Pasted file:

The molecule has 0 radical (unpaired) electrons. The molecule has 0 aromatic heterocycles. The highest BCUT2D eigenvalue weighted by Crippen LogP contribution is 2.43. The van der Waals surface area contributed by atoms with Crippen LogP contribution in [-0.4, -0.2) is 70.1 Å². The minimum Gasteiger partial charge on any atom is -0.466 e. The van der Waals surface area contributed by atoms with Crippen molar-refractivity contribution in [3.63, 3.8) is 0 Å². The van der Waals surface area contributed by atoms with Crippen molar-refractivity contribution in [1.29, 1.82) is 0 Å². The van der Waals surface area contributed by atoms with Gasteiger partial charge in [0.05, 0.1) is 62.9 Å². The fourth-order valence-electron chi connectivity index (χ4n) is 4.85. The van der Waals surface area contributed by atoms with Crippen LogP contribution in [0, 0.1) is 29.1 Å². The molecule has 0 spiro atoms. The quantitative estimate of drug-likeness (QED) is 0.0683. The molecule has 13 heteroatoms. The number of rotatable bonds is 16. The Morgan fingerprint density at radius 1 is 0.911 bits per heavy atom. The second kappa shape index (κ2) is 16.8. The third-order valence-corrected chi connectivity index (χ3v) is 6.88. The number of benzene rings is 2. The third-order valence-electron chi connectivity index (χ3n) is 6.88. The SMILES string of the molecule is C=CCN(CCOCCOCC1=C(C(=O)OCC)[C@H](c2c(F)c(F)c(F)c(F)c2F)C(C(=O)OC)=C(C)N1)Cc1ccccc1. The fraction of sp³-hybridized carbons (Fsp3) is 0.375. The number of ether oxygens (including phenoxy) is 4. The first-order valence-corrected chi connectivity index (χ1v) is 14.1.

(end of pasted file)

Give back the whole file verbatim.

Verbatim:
The molecule has 0 radical (unpaired) electrons. The molecule has 0 aromatic heterocycles. The highest BCUT2D eigenvalue weighted by Crippen LogP contribution is 2.43. The van der Waals surface area contributed by atoms with Crippen LogP contribution in [-0.4, -0.2) is 70.1 Å². The minimum Gasteiger partial charge on any atom is -0.466 e. The van der Waals surface area contributed by atoms with Crippen molar-refractivity contribution in [3.63, 3.8) is 0 Å². The van der Waals surface area contributed by atoms with Crippen molar-refractivity contribution in [1.29, 1.82) is 0 Å². The van der Waals surface area contributed by atoms with Gasteiger partial charge in [0.05, 0.1) is 62.9 Å². The fourth-order valence-electron chi connectivity index (χ4n) is 4.85. The van der Waals surface area contributed by atoms with Crippen LogP contribution in [0, 0.1) is 29.1 Å². The molecule has 0 spiro atoms. The quantitative estimate of drug-likeness (QED) is 0.0683. The molecule has 13 heteroatoms. The number of rotatable bonds is 16. The Morgan fingerprint density at radius 1 is 0.911 bits per heavy atom. The second kappa shape index (κ2) is 16.8. The third-order valence-corrected chi connectivity index (χ3v) is 6.88. The number of benzene rings is 2. The third-order valence-electron chi connectivity index (χ3n) is 6.88. The SMILES string of the molecule is C=CCN(CCOCCOCC1=C(C(=O)OCC)[C@H](c2c(F)c(F)c(F)c(F)c2F)C(C(=O)OC)=C(C)N1)Cc1ccccc1. The fraction of sp³-hybridized carbons (Fsp3) is 0.375. The number of ether oxygens (including phenoxy) is 4. The first-order valence-corrected chi connectivity index (χ1v) is 14.1.